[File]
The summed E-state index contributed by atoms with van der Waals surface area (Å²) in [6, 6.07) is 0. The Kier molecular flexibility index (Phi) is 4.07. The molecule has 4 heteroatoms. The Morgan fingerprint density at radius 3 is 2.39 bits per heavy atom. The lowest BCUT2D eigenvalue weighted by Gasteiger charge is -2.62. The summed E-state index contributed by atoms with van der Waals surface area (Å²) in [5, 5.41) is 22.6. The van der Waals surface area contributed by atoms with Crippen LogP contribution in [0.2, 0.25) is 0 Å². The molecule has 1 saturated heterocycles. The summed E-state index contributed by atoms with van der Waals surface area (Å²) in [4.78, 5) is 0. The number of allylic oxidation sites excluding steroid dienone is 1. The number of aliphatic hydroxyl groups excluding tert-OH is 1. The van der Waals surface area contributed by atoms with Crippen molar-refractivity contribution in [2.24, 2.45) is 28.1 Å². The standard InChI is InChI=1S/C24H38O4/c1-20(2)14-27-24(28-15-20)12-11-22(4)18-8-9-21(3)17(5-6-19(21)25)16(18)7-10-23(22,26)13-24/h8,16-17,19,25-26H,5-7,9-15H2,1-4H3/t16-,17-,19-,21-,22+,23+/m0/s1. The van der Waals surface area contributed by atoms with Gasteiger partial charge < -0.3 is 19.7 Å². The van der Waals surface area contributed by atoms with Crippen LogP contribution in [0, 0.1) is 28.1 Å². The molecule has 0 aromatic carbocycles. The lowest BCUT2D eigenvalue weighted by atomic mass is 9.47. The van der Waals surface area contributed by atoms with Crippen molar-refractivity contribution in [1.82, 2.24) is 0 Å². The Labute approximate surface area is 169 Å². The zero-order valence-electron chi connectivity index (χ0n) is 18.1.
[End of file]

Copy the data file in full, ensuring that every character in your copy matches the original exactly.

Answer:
The summed E-state index contributed by atoms with van der Waals surface area (Å²) in [6, 6.07) is 0. The Kier molecular flexibility index (Phi) is 4.07. The molecule has 4 heteroatoms. The Morgan fingerprint density at radius 3 is 2.39 bits per heavy atom. The lowest BCUT2D eigenvalue weighted by Gasteiger charge is -2.62. The summed E-state index contributed by atoms with van der Waals surface area (Å²) in [5, 5.41) is 22.6. The van der Waals surface area contributed by atoms with Crippen LogP contribution in [0.2, 0.25) is 0 Å². The molecule has 1 saturated heterocycles. The summed E-state index contributed by atoms with van der Waals surface area (Å²) in [4.78, 5) is 0. The number of allylic oxidation sites excluding steroid dienone is 1. The number of aliphatic hydroxyl groups excluding tert-OH is 1. The van der Waals surface area contributed by atoms with Crippen molar-refractivity contribution in [2.24, 2.45) is 28.1 Å². The standard InChI is InChI=1S/C24H38O4/c1-20(2)14-27-24(28-15-20)12-11-22(4)18-8-9-21(3)17(5-6-19(21)25)16(18)7-10-23(22,26)13-24/h8,16-17,19,25-26H,5-7,9-15H2,1-4H3/t16-,17-,19-,21-,22+,23+/m0/s1. The van der Waals surface area contributed by atoms with Gasteiger partial charge < -0.3 is 19.7 Å². The van der Waals surface area contributed by atoms with Crippen LogP contribution in [0, 0.1) is 28.1 Å². The molecule has 0 aromatic carbocycles. The lowest BCUT2D eigenvalue weighted by atomic mass is 9.47. The van der Waals surface area contributed by atoms with Crippen molar-refractivity contribution in [1.82, 2.24) is 0 Å². The Labute approximate surface area is 169 Å². The zero-order valence-electron chi connectivity index (χ0n) is 18.1.